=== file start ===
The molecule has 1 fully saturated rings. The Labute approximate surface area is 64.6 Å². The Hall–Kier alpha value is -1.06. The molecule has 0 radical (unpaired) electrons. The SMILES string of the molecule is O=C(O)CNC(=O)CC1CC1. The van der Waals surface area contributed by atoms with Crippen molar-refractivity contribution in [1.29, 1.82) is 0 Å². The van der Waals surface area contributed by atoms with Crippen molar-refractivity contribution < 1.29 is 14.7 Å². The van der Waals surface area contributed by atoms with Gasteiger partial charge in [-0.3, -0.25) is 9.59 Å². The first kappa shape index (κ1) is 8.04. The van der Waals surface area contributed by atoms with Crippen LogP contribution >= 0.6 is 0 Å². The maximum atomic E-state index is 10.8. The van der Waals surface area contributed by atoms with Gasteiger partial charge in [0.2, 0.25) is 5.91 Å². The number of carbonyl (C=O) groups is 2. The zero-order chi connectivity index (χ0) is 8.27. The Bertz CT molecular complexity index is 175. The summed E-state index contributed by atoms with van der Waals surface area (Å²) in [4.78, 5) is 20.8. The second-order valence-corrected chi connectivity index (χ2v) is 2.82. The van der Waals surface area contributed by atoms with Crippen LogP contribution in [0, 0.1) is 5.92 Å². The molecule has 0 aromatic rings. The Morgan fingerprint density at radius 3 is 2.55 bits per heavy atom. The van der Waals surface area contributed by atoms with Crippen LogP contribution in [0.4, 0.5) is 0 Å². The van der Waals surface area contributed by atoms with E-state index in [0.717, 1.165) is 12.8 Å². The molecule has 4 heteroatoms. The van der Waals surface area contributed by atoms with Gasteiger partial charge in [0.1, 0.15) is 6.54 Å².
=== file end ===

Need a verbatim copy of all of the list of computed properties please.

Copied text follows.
The molecule has 1 fully saturated rings. The Labute approximate surface area is 64.6 Å². The Hall–Kier alpha value is -1.06. The molecule has 0 radical (unpaired) electrons. The SMILES string of the molecule is O=C(O)CNC(=O)CC1CC1. The van der Waals surface area contributed by atoms with Crippen molar-refractivity contribution in [1.29, 1.82) is 0 Å². The van der Waals surface area contributed by atoms with Crippen molar-refractivity contribution < 1.29 is 14.7 Å². The van der Waals surface area contributed by atoms with Gasteiger partial charge in [-0.3, -0.25) is 9.59 Å². The first kappa shape index (κ1) is 8.04. The van der Waals surface area contributed by atoms with Crippen LogP contribution >= 0.6 is 0 Å². The maximum atomic E-state index is 10.8. The van der Waals surface area contributed by atoms with Gasteiger partial charge in [0.2, 0.25) is 5.91 Å². The number of carbonyl (C=O) groups is 2. The zero-order chi connectivity index (χ0) is 8.27. The Bertz CT molecular complexity index is 175. The summed E-state index contributed by atoms with van der Waals surface area (Å²) in [4.78, 5) is 20.8. The second-order valence-corrected chi connectivity index (χ2v) is 2.82. The van der Waals surface area contributed by atoms with Crippen LogP contribution in [0, 0.1) is 5.92 Å². The molecule has 0 aromatic rings. The Morgan fingerprint density at radius 3 is 2.55 bits per heavy atom. The van der Waals surface area contributed by atoms with Crippen LogP contribution in [0.4, 0.5) is 0 Å². The van der Waals surface area contributed by atoms with E-state index in [0.717, 1.165) is 12.8 Å². The molecule has 4 heteroatoms. The van der Waals surface area contributed by atoms with Gasteiger partial charge in [0.1, 0.15) is 6.54 Å².